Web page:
So after you’ve worked a few foundation, single crochets your work will look something like this. You’ll have your familiar little braid there up at the top. It does look different down here, right, from a traditional single crochet. And then if you flip it on the bottom, then we have sort of a similar braid on the bottom as well. Now let’s have a look at how to do the foundation half double crochet. Like before, we’ll start with a slipknot. Place that loop on your hook and again, don’t fasten that up all the way, leave a little bit of space in there. And this time, we’ll make three chains. Make these three chains pretty loose, and from here we’ll wrap the yarn and go back into our first chain. So looking at it from the side, we have our side loop, we have our back bump. I want to catch both of those. Yarn over and pull through and then pull that up nice and far. Then yarn over and pull through one making a chain there, that’s pretty loose. And then we can complete the stitch.
Now once you’ve worked a few foundation half double crochets, this is what your work should look like. We see the braid up at the top. We also see a braid down at the bottom, and it’s nice and stretchy. Now a little curve is completely normal with foundation stitches. But if you see more curve than this, you’ll want to pay close attention to the first couple motions of the stitch. Basically, right here, when you yarn over and pull up a loop, you want to make sure you’re pulling up nice and far. Then when you yarn over and pull through one, again, you want to make that kind of loose. If the stitches down here are tighter than what’s happening up here, that’s where you start to see that curve, and it may be noticeable within your projects.
Alright, now let’s see how to do the foundation double crochet. We will create a slipknot, place that loop on your hook, and you guessed it, keep it nice and loose. This time we’ll start off with four chains and again, you’ll make those pretty loose. Because we’re doing a double crochet will also yarn over before we go into the two loops from our first chain. So the side loop the back bump. The first one is always a little more difficult to work into. Then you’ll pull that up so it’s nice and loose. We’ll yarn over pull through one. Then we’ll finish the double crochet, so yarn over, pull through two, yarn over and pull through two. And we have our side loop and that back bump is right there. That’s where we will work our next foundation double crochet… pull up a loop, yarn over pull through one and finish the double crochet. Once you get a few of those made, your work should look something like this. And same as before, if you have too much of a curve going on down here, you just want to be a little more loose as you’re working through this part of the foundations stitch.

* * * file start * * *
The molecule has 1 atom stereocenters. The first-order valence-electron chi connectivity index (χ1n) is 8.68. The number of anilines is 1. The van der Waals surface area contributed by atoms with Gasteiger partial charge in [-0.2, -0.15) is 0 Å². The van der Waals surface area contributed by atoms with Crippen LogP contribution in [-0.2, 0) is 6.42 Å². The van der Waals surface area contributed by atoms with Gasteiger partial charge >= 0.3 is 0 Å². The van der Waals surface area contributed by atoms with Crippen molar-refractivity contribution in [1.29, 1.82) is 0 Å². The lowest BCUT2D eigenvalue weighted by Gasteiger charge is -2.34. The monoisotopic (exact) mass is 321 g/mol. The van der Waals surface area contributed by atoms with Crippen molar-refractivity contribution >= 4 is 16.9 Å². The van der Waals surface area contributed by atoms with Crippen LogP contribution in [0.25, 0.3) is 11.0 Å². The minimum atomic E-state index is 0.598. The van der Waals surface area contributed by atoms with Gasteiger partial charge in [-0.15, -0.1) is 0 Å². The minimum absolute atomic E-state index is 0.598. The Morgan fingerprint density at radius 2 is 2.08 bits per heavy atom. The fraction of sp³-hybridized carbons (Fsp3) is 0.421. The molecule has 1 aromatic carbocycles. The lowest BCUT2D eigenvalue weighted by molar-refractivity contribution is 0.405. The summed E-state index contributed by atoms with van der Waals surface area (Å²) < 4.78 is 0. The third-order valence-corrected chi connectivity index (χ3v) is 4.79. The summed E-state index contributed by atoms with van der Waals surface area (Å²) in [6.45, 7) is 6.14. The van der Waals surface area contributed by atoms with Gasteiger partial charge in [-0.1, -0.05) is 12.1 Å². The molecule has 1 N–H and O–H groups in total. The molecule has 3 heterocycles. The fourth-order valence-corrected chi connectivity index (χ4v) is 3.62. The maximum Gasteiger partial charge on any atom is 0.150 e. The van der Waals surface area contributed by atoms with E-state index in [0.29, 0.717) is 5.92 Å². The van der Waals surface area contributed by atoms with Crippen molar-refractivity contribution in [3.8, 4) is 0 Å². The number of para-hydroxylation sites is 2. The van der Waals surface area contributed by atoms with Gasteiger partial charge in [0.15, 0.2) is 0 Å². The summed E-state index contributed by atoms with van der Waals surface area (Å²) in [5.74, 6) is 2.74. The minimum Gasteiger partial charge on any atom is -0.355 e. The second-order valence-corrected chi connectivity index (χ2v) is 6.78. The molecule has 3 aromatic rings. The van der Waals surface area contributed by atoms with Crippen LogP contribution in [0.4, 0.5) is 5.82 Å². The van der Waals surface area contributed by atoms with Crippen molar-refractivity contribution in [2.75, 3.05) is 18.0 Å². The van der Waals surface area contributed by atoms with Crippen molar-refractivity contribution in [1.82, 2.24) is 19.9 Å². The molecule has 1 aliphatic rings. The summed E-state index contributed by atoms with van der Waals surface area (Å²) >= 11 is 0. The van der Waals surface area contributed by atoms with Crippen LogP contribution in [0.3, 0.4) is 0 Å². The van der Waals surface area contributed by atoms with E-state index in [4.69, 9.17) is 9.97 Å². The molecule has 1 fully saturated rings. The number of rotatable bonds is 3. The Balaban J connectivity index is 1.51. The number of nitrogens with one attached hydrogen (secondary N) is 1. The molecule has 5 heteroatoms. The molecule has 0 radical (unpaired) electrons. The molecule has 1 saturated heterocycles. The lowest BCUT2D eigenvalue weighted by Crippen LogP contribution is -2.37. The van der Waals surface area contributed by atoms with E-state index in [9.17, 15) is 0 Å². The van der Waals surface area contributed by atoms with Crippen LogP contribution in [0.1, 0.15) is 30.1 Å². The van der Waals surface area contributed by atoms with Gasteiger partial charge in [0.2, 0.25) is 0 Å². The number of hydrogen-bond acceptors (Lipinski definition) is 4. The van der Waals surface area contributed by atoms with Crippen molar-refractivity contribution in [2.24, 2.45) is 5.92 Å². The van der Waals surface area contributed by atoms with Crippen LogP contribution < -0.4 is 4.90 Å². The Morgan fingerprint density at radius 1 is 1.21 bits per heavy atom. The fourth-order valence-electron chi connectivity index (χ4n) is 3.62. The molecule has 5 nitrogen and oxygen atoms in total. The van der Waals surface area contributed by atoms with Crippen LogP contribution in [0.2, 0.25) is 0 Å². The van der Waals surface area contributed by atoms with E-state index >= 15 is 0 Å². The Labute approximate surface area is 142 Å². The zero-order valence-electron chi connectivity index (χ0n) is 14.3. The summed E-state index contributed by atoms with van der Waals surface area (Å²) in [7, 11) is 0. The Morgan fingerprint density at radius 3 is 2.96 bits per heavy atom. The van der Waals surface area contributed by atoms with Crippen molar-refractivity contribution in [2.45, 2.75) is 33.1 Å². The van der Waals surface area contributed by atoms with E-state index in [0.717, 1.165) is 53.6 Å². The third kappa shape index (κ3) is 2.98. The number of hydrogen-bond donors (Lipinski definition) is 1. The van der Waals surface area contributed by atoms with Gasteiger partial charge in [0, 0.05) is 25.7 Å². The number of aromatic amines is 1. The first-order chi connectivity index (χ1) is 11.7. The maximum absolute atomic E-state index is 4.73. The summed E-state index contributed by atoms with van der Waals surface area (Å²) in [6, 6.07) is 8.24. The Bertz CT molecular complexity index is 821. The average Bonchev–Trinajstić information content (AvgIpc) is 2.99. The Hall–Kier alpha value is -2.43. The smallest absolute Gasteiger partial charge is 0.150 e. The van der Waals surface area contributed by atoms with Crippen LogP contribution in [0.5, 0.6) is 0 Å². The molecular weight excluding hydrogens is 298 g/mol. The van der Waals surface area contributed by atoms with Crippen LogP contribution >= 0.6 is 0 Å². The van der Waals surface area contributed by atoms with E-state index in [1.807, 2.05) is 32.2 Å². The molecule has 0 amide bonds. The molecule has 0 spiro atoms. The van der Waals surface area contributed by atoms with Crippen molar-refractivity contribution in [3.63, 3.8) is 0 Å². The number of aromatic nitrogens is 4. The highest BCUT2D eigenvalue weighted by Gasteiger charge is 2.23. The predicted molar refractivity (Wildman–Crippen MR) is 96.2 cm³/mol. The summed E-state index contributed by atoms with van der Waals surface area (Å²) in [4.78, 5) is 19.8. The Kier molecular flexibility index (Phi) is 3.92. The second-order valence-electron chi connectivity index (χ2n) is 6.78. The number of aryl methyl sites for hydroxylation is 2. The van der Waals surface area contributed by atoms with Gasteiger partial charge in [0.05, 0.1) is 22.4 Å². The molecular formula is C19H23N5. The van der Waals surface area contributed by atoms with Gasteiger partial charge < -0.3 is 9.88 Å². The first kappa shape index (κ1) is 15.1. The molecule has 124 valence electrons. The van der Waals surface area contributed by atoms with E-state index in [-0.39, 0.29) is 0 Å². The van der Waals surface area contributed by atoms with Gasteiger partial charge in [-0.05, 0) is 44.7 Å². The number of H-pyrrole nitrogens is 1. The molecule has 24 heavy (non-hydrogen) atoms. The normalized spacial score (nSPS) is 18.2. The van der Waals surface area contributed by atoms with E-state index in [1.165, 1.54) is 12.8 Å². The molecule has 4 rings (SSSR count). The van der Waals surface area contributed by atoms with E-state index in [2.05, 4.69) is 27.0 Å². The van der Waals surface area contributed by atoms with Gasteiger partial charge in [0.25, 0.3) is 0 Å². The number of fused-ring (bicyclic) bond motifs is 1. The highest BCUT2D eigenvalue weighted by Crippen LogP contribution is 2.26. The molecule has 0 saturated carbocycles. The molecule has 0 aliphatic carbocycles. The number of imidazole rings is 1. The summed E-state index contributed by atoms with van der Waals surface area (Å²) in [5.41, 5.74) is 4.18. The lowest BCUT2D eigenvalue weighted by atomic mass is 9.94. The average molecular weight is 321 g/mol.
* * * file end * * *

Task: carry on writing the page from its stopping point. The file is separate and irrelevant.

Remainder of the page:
Now, as you’re practicing these foundation stitches, there’s one thing I want to point out. Remember that however you start the stitch normally is how you’ll start it for the foundation stitch. So for example, you normally yarn over for half double crochet and a double crochet so you’ll do that for the foundation stitches well. Then you will make your placement, you’re always going to yarn over and pull up a loop and make that nice and loose. And you’re always going to yarn over and pull through just that first loop only. That’ll be the case no matter which foundation stitch you’re working. Then when you get to this point, you’ll complete this stitch as you normally would. So think about it in terms of this double crochet, I always yarn over and pull through two twice to finish the stitch and that’s exactly what I’ll do to finish the foundation stitch.
Okay, so now that you’ve seen the foundation stitches in action, practice makes perfect as always. So I encourage you to make just a few swatches and get the feel for this. It always looks and feels a little bit different or awkward and it took me a few tries, a couple of projects really, before I really got this down. Alright, that’ll do for today guys. Thank you so much for joining me in Episode 4 of B.Hooked TV. I look forward to seeing you in the next video as well so stay tuned for that. Subscribe if you haven’t done so already that way you’ll know when the next video is available. And I will see you then my friend. Bye for now.